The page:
It’s early March, and the top news story this morning is the prediction by economists that the price of gasoline could jump as much as 25 cents in coming weeks, reaching record high prices across the country.
That’s bad news for you if you depend on full-size pickups to get your work done. These trucks have many attributes that make them invaluable on jobsites – but sparkling fuel economy isn’t one of them.
Enter the Silverado Hybrid – Chevy’s bid to make big pickups a little less expensive to park in front of the gas pump. The Silverado Hybrid looks and drives like a conventional four-wheel-drive pickup truck, but with one crucial difference – instead of a 12-volt electrical system, the Hybrid features a huge 26-volt battery under the rear seat (all Hybrids are extended-cab models).
Hit the Hybrid’s brakes, and a regenerative system transfers energy from the truck’s forward motion into the battery. Pull up to a traffic light or drive-through window, and the pickup’s onboard computer shuts the engine off. Redundant support systems immediately take over once this happens: The radio continues to play. The HVAC system maintains proper air temperature in the cab. The lights stay on. The power steering functions normally. And the instant you take your foot off the brake, the computer restarts the truck so you can drive away as if nothing remarkable happened.
An added bonus for contractors is the fact the Silverado Hybrid is also a genset. The truck is equipped with four 120-volt, 20-amp electrical outlets that can power any standard electrical tool like saws, lights or air compressors up to 32 hours nonstop.
Seamless performance delivers measurably better fuel economy
I was given a Silverado Hybrid to test-drive for a week and see for myself how it performed in the real world. And the bottom line is that despite all the high-end electronics, the truck drives, handles and performs pretty much like a standard Chevy Silverado. The Vortec 5300 gas engine provides ample horsepower, both on and off road (although I found the stock tires to be too small – they were unable to handle any serious mud and I had to be touchy with the throttle to keep them from spinning in the rain).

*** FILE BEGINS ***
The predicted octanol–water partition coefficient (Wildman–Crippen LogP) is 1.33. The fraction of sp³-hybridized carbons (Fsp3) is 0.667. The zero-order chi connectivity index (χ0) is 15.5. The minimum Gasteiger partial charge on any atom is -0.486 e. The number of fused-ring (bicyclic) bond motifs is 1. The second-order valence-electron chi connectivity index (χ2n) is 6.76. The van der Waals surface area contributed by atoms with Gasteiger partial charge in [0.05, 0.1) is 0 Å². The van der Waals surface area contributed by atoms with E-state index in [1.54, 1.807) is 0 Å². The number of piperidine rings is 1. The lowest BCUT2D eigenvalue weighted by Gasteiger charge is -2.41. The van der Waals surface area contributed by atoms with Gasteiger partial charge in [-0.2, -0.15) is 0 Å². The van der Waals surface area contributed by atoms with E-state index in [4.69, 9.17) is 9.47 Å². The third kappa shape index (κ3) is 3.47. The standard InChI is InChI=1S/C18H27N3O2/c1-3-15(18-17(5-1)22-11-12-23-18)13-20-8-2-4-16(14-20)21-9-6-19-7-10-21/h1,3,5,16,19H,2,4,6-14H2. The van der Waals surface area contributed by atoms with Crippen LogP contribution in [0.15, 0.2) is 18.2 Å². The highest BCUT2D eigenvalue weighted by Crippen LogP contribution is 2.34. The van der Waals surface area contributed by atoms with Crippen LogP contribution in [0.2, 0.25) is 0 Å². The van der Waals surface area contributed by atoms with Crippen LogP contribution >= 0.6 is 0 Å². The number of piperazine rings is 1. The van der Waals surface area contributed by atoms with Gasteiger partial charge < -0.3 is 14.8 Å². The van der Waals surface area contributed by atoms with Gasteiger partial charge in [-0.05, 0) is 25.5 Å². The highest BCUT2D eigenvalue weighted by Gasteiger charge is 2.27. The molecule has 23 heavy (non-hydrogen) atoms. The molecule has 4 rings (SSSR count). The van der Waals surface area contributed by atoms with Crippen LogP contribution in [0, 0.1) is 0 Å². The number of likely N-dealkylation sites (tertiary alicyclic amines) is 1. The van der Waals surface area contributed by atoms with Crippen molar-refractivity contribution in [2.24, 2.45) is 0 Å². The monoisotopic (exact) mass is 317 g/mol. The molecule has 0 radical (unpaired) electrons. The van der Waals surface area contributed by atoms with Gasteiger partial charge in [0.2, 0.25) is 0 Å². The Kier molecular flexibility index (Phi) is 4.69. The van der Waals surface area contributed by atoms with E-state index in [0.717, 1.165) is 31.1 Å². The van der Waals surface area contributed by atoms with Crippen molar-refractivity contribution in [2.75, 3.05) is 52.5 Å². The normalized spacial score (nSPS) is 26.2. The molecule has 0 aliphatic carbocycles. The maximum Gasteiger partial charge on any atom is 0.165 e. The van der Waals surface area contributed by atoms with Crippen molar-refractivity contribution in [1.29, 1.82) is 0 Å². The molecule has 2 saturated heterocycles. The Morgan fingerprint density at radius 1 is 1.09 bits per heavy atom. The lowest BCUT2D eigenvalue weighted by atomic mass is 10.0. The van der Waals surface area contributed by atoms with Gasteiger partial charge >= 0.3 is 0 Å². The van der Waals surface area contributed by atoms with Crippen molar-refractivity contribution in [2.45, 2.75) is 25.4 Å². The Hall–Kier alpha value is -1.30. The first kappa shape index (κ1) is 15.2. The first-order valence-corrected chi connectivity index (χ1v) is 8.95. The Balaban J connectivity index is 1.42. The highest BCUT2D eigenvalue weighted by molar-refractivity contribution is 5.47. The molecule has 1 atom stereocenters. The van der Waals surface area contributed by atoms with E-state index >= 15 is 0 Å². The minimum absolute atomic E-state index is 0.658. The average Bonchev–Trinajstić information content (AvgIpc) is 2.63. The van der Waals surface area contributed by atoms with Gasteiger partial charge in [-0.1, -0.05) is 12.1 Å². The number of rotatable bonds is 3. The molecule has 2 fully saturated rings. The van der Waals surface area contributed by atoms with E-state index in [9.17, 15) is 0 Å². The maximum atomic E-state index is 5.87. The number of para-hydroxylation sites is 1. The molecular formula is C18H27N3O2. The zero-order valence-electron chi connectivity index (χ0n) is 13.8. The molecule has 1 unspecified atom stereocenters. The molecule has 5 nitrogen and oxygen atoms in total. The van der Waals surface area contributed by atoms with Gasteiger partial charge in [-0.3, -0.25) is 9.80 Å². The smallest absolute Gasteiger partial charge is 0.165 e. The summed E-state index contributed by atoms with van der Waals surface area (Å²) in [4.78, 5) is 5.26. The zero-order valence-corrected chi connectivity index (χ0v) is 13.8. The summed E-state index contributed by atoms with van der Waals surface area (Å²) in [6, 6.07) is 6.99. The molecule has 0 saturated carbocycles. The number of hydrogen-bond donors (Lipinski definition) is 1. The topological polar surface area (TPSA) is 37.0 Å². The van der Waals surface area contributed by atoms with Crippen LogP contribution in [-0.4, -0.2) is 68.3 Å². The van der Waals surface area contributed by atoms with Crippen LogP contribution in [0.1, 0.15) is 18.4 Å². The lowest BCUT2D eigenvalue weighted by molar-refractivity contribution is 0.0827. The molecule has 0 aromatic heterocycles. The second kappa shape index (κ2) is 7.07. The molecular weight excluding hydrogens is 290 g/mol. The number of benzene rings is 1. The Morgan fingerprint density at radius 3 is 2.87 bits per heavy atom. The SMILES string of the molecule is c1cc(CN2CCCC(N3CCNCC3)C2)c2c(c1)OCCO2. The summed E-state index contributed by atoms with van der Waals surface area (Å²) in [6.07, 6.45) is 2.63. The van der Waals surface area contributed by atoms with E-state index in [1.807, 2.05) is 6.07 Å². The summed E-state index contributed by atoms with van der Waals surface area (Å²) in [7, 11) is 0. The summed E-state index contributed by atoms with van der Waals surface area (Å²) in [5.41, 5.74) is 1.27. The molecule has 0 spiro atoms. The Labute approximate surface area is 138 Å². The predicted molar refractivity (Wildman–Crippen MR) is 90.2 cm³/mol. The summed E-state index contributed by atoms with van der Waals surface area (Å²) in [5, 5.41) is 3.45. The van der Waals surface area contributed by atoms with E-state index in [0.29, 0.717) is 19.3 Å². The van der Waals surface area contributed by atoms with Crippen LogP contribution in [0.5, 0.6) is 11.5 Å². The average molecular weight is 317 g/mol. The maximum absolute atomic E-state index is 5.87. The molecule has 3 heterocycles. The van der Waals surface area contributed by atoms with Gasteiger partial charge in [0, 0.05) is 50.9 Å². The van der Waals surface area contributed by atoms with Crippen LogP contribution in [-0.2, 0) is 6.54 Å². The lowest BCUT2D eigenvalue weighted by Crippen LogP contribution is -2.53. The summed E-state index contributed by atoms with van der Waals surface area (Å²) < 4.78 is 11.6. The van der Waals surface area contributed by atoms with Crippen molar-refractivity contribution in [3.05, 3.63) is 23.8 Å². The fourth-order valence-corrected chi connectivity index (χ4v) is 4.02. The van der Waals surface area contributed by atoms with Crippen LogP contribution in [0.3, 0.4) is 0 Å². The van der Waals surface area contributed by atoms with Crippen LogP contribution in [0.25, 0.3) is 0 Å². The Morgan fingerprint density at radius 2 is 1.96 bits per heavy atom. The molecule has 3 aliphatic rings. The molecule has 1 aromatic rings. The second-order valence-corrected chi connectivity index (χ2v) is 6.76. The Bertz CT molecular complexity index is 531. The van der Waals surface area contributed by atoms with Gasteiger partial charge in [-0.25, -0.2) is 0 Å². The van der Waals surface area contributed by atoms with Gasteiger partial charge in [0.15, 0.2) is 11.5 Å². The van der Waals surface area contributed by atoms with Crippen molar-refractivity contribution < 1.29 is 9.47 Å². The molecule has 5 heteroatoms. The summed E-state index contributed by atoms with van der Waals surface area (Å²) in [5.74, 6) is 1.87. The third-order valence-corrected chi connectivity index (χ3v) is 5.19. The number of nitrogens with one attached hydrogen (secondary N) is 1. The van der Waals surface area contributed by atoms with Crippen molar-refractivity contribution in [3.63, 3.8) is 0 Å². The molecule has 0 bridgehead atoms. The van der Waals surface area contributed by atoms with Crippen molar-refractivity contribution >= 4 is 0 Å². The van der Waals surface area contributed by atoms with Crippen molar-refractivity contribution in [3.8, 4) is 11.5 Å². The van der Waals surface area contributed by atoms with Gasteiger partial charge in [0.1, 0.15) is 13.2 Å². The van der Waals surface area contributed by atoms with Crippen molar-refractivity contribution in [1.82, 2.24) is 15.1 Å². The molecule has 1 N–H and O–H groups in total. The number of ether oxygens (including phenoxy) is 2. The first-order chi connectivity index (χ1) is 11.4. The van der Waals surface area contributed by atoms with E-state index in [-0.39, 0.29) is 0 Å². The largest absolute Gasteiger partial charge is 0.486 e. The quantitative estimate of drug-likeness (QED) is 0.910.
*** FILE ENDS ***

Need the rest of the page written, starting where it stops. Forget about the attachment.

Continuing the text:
The automatic shutoff function works so well I initially thought it wasn’t working at all. Many times if I hit the brakes on a long coast up to a red light, the engine would already be off by the time the truck stopped rolling forward. All systems worked seamlessly while the engine was off – and there was no significant delay when the engine restarted.
Chevy advertises up to a 12-percent improvement in fuel economy over a similarly equipped Silverado half-ton truck. My experience was in line with those estimates. In fact, compared to my personal pickup (a 5300 Vortec-powered Sierra) the Hybrid went an extra four days before I had to refill the gas tank.
As neat as the Silverado Hybrid is, I think Chevy has room to improve the total package. I know from recent sneak peeks that GM is working on computer-controlled, displacement-on-demand gas engines: The computer gives you all eight cylinders when you’re starting out or need to pass, for example, then gradually goes to six, and then four cylinders as you get the truck up to speed. In my opinion, a combination displacement-on-demand/hybrid pickup would be a powerful weapon in the war against rising fuel prices.